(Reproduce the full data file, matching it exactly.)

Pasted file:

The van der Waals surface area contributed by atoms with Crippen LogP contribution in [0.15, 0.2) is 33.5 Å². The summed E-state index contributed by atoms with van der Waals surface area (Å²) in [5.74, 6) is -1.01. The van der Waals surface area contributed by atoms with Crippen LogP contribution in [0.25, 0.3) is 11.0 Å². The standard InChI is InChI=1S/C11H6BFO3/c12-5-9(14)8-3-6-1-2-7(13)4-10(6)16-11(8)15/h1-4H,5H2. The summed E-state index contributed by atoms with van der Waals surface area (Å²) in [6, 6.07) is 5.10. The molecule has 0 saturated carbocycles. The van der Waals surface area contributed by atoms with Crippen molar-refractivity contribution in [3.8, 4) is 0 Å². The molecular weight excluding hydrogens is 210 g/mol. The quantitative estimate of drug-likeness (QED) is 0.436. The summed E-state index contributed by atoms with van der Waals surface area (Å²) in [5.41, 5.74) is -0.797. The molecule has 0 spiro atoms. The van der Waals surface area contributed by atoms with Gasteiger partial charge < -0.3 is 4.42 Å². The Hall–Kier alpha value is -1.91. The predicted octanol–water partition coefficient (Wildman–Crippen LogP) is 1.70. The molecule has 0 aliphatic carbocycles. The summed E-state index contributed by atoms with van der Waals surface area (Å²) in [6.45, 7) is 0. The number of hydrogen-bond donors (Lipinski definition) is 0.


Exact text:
The van der Waals surface area contributed by atoms with Crippen LogP contribution in [0.15, 0.2) is 33.5 Å². The summed E-state index contributed by atoms with van der Waals surface area (Å²) in [5.74, 6) is -1.01. The van der Waals surface area contributed by atoms with Crippen LogP contribution in [0.25, 0.3) is 11.0 Å². The standard InChI is InChI=1S/C11H6BFO3/c12-5-9(14)8-3-6-1-2-7(13)4-10(6)16-11(8)15/h1-4H,5H2. The summed E-state index contributed by atoms with van der Waals surface area (Å²) in [6, 6.07) is 5.10. The molecule has 0 saturated carbocycles. The van der Waals surface area contributed by atoms with Crippen molar-refractivity contribution in [3.8, 4) is 0 Å². The molecular weight excluding hydrogens is 210 g/mol. The quantitative estimate of drug-likeness (QED) is 0.436. The summed E-state index contributed by atoms with van der Waals surface area (Å²) in [5.41, 5.74) is -0.797. The molecule has 0 spiro atoms. The van der Waals surface area contributed by atoms with Gasteiger partial charge < -0.3 is 4.42 Å². The Hall–Kier alpha value is -1.91. The predicted octanol–water partition coefficient (Wildman–Crippen LogP) is 1.70. The molecule has 0 aliphatic carbocycles. The summed E-state index contributed by atoms with van der Waals surface area (Å²) in [6.45, 7) is 0. The number of hydrogen-bond donors (Lipinski definition) is 0.